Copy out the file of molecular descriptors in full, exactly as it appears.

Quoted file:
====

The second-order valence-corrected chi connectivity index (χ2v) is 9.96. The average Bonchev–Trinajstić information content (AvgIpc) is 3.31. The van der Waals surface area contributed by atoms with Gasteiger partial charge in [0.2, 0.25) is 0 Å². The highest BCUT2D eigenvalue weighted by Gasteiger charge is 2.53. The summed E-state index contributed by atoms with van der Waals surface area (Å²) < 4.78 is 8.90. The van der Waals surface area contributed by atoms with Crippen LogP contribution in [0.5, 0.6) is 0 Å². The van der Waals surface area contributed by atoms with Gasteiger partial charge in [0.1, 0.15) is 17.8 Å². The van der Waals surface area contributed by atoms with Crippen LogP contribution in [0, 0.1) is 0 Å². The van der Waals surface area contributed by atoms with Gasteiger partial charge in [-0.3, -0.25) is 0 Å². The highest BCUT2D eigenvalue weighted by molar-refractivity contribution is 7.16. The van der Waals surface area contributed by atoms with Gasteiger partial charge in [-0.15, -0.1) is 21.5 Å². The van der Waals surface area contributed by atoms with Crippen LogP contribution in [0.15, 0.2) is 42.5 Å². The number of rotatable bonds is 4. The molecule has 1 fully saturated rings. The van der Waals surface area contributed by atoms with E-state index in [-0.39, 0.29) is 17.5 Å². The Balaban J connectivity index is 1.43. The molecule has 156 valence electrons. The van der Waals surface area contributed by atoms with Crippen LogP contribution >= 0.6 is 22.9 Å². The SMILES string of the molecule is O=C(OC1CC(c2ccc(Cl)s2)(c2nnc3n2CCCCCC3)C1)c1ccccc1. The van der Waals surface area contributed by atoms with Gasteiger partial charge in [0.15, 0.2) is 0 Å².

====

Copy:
The second-order valence-corrected chi connectivity index (χ2v) is 9.96. The average Bonchev–Trinajstić information content (AvgIpc) is 3.31. The van der Waals surface area contributed by atoms with Gasteiger partial charge in [0.2, 0.25) is 0 Å². The highest BCUT2D eigenvalue weighted by Gasteiger charge is 2.53. The summed E-state index contributed by atoms with van der Waals surface area (Å²) < 4.78 is 8.90. The van der Waals surface area contributed by atoms with Crippen LogP contribution in [0.5, 0.6) is 0 Å². The van der Waals surface area contributed by atoms with Gasteiger partial charge in [0.1, 0.15) is 17.8 Å². The van der Waals surface area contributed by atoms with Crippen LogP contribution in [0, 0.1) is 0 Å². The van der Waals surface area contributed by atoms with Gasteiger partial charge in [-0.3, -0.25) is 0 Å². The highest BCUT2D eigenvalue weighted by molar-refractivity contribution is 7.16. The van der Waals surface area contributed by atoms with Gasteiger partial charge in [-0.15, -0.1) is 21.5 Å². The van der Waals surface area contributed by atoms with Crippen LogP contribution in [0.15, 0.2) is 42.5 Å². The number of rotatable bonds is 4. The molecule has 1 fully saturated rings. The van der Waals surface area contributed by atoms with E-state index in [-0.39, 0.29) is 17.5 Å². The Balaban J connectivity index is 1.43. The molecule has 156 valence electrons. The van der Waals surface area contributed by atoms with Crippen LogP contribution >= 0.6 is 22.9 Å². The SMILES string of the molecule is O=C(OC1CC(c2ccc(Cl)s2)(c2nnc3n2CCCCCC3)C1)c1ccccc1. The van der Waals surface area contributed by atoms with Gasteiger partial charge in [0.15, 0.2) is 0 Å².